Things have come a long way since I was a young lad. An old school waterproof coat was thick vinyl, and you got just as wet from sweating as the rain. Nobody wore “shells” unless they were on a pilgrimage. Not that I think modern is a bad! I love the fact that I can be comfortable when the weather is less than perfect, and carrying less weight is a blessing. The problem I have with new equipment is only that I am always a bit bewildered by the choices available to me when I walk into the big outdoor stores, I kind of know what I want from a piece of equipment, but I am nervous that I will look a fool if I don’t know what I am asking for.
To try and become “up to date” I decided to stick with old school, and get a book.
For the last few weeks I have been Reading “the Backpackers Handbook” by Chris Townsend.
The detail he has put into this book is immense, and the huge amount experience that Chris Townsend has shines through on every page. It is a shame I didn’t get a copy years ago, but I guess I had no need back when my only hobby was smoking. I may have chosen slightly differently for some gear if I had read this first, but I didn’t. From what I have read it seems that for the majority of my equipment, what I have will do for my first Wild Camp long distance Hike. Just as well really, being a man of limited means, most of the time when I get an item, I have to live with it, or spend money I’d rather not getting something else. Chris however has tried and is able to suggest a lot of different gear; stoves, tents, bags, boots, you name it. What it boils down to is this;
If you had a friend who really knew his stuff, who had walked thousands of miles in all weathers and all over the world, you would listen when he suggested what kit would work for you. In the pages of this book I feel I have found that friend, so I’m listening.
At one point, Chris discusses the merits of windproof outerwear, and in particular, lightweight wind proofs. For me this was a lightbulb moment. It now seems so obvious that a lightweight jacket is a good thing to carry. It is the missing 1/2 layer I needed.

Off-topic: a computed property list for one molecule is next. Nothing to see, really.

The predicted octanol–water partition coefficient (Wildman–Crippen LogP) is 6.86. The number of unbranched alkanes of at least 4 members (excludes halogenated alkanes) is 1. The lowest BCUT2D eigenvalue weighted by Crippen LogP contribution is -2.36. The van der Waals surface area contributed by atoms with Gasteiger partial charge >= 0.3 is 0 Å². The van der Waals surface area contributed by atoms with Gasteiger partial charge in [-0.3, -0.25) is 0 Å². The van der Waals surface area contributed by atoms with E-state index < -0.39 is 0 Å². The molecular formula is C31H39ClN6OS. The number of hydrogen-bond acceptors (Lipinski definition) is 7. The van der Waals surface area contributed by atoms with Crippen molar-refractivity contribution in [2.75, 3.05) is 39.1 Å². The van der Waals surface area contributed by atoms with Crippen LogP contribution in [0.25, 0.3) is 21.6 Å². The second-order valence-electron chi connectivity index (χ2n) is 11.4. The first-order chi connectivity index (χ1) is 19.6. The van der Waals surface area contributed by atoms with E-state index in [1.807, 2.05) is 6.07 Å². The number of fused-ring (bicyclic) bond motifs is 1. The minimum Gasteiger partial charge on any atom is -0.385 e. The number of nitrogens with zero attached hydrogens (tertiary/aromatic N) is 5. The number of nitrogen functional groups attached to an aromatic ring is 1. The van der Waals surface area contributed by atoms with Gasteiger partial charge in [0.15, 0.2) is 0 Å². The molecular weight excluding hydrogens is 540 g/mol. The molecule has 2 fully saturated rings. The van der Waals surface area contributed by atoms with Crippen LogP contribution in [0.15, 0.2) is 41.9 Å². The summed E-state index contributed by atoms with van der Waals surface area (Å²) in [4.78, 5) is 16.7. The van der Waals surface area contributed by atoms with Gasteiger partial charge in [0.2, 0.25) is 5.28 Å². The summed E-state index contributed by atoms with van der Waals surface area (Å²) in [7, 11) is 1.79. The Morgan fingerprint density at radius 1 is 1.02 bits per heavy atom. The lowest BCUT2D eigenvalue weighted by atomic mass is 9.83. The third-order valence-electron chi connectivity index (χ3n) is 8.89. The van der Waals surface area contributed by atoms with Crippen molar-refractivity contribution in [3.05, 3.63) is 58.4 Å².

You must have had moments when the wind whistles through your fleece, but if you throw your big raincoat on top you get too hot. For me, the other problem was that sometimes just adding a fleece over a base layer is too much, but without is too little. A compromise “half layer” seems to be called for.
Having had the seed of this idea planted in my brain, I decided to have a try. In my wardrobe was an old thin top to throw on when jogging. You will have seen one I’m sure, it like the jerseys that cyclists have to wear these days. Rip stop nylon, very thin, no insulation value at all. I wore it everyday to walk to work. Revelation. Light, comfy, and the biggest surprise, I felt warmer. My “Shell” shock moment.
The only drawback with this top is a big pouch on the back, presumably for a snickers, or a map when you are out jogging. The zip got in between me and my pack, and dug in. Not very comfortable, so I had to splash out. I was torn between the Dare2B wind shell, and the Rab Wind Veil, and after a bit of thinking decided to go with Rab, as a Yorkshire company. So far, I am loving it!
You can see the review here Rab Winveil Review